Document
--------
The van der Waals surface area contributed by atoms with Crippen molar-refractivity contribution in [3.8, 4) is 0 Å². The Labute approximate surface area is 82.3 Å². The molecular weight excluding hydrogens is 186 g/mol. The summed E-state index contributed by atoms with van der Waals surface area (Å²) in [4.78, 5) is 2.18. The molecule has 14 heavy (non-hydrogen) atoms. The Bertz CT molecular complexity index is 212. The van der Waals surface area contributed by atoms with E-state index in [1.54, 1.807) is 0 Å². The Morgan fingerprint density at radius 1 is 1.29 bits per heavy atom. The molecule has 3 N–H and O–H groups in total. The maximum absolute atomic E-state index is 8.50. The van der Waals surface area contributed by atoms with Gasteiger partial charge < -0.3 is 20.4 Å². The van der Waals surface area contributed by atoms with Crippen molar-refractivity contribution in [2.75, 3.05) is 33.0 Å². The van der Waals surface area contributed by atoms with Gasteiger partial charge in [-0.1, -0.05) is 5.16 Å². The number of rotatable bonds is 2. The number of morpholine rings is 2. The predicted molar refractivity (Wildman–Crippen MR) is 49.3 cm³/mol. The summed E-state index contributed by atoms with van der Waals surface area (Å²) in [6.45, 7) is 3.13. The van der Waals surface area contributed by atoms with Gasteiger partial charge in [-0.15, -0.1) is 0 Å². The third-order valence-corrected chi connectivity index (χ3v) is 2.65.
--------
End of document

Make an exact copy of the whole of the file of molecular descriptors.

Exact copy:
The van der Waals surface area contributed by atoms with Crippen molar-refractivity contribution in [3.8, 4) is 0 Å². The Labute approximate surface area is 82.3 Å². The molecular weight excluding hydrogens is 186 g/mol. The summed E-state index contributed by atoms with van der Waals surface area (Å²) in [4.78, 5) is 2.18. The molecule has 14 heavy (non-hydrogen) atoms. The Bertz CT molecular complexity index is 212. The van der Waals surface area contributed by atoms with E-state index in [1.54, 1.807) is 0 Å². The Morgan fingerprint density at radius 1 is 1.29 bits per heavy atom. The molecule has 3 N–H and O–H groups in total. The maximum absolute atomic E-state index is 8.50. The van der Waals surface area contributed by atoms with Gasteiger partial charge < -0.3 is 20.4 Å². The van der Waals surface area contributed by atoms with Crippen molar-refractivity contribution in [2.75, 3.05) is 33.0 Å². The van der Waals surface area contributed by atoms with Gasteiger partial charge in [-0.1, -0.05) is 5.16 Å². The number of rotatable bonds is 2. The number of morpholine rings is 2. The predicted molar refractivity (Wildman–Crippen MR) is 49.3 cm³/mol. The summed E-state index contributed by atoms with van der Waals surface area (Å²) in [6.45, 7) is 3.13. The van der Waals surface area contributed by atoms with Gasteiger partial charge in [-0.15, -0.1) is 0 Å². The third-order valence-corrected chi connectivity index (χ3v) is 2.65.